Funny thing is, Gore's facile, obvious lyrics have always put me off. It isn't just that the words are very simple and direct yet unmistakably heartfelt that rankles me so. It's that they are utterly without any sense of irony and use clichés in such unimaginative ways -- the opposite of Stephin Merritt's delightfully tangy lyrics. The Magnetic Fields have been compared to Depeche Mode on a synth-pop level, which is fair, but stacking Merritt's lyrics up against Gore's is certain to doom the latter's fast fashionistas.
Gore's words are memorable. But Merritt's are twistedly memorable. His couplets writhe with clichés and revel in their familiarity, but unlike Gore he's well aware of it. "Most of my lyrics are built so heavily on cliché that most people feel like they're supposed to experience the feeling of the protagonist in the song because they've heard it so many times before," he deadpanned on the phone a few weeks ago. "They'll be listening to the difference between the song and the cliché the song is from. So emotionwise [the songs] are pretty blank. You fill in your own."
A recent California vacation underscored everything South Florida lacks. I won't get into it, but it sure is nice to drive along a coast and see an actual coastline, instead of the waistlines of old, wrinkled condo dwellers and their massive, concrete, view-blocking eyesores.
Of course I strolled Venice Beach in Los Angeles -- hadn't been there since 1984 -- and enjoyed the street musicians, who would probably be shot dead or jailed for life in Broward County if they tried to fuck up our positively posh beaches. There was the guy with his two sons singing a wildly free-spirited version of the Eagles' "Take It Easy," a one-man band who played bass with his feet as he strummed a guitar and manipulated a bass drum and a horn, and one mangy old musician who may or may not have been ambulatory (I know I never saw him standing) whom I'll never forget.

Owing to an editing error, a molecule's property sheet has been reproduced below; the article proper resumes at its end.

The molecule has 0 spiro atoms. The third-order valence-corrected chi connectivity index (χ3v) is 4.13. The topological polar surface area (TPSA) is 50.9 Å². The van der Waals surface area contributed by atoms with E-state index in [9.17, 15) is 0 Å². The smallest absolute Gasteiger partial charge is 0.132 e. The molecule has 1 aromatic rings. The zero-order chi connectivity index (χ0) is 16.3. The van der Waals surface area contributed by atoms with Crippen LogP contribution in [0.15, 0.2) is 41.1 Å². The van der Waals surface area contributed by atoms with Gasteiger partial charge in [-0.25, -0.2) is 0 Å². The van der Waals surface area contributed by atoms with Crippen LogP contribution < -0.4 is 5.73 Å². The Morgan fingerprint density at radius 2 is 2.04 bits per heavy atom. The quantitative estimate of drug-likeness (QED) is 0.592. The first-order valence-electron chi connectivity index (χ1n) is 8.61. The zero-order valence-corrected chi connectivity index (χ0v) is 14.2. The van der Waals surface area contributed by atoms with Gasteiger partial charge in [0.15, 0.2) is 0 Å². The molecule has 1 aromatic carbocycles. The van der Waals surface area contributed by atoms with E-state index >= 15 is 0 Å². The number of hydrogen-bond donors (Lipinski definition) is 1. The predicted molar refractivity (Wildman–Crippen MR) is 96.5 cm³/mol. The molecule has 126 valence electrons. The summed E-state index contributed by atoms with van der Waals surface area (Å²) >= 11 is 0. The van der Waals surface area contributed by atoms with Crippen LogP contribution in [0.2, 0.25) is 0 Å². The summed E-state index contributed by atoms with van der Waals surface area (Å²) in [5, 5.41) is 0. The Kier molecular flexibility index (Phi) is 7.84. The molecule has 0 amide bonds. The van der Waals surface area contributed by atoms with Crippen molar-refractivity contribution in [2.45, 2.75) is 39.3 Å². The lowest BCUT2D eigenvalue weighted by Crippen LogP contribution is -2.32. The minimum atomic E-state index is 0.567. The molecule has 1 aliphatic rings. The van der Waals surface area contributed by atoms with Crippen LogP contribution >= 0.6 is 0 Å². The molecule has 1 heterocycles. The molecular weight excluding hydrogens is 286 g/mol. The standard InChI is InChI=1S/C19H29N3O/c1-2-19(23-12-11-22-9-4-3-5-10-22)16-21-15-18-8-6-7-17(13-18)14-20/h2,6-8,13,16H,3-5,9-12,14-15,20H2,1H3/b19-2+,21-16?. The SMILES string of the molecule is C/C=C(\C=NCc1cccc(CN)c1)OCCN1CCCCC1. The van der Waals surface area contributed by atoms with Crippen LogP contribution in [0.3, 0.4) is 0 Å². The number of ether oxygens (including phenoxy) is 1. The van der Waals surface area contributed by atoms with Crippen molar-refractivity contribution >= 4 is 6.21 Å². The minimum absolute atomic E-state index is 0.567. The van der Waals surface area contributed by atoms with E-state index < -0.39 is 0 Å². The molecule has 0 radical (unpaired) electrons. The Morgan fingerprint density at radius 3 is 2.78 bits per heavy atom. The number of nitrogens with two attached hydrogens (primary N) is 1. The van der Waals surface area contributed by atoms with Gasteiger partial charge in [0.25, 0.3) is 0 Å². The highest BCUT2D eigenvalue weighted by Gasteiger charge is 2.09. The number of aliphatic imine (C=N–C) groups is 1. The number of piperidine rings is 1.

I must not have noticed him on my first cruise down the boardwalk (bins of cut-out reggae CDs beckoned), but I couldn't miss him on my return. From a distance I could see him sitting cross-legged, his guitar flat on his lap. The spastic way his arm jerked while his hand, clad in a ragged brown fingerless glove, flailed haphazardly across the strings, I thought he was pounding out an angry, sloppy strum-storm. As I got closer, though, a beautiful, slow, almost raga-like tune emerged. His guitar was weather-beaten and cracked, with a gaping hole into which a microphone (plugged into a tiny practice amp) had been inserted and secured with duct tape.
Only four strings remained, and those were ancient relics. But the sad song he played stayed with me for seven straight days. When I returned to L.A. after soaking up the fog of San Francisco's frigid pseudosummer, I couldn't wait to go back to Venice and find him again; he had haunted me. When I did I stuffed a couple bucks in his guitar case and watched as the fingers of his left hand pressed down on the strings, sliding up and down the neck as his right hand flew like a broken-winged bird. Toothless, he told a story about a note he'd found in his mom's attic after she died. It was, just as he promised, the prettiest song I'd ever heard.
Of course the homeless in Fort Lauderdale aren't allowed to entertain passersby -- they might drive away customers looking for a parking space near the Gilded Turd or some other worthless Las Olas boutique.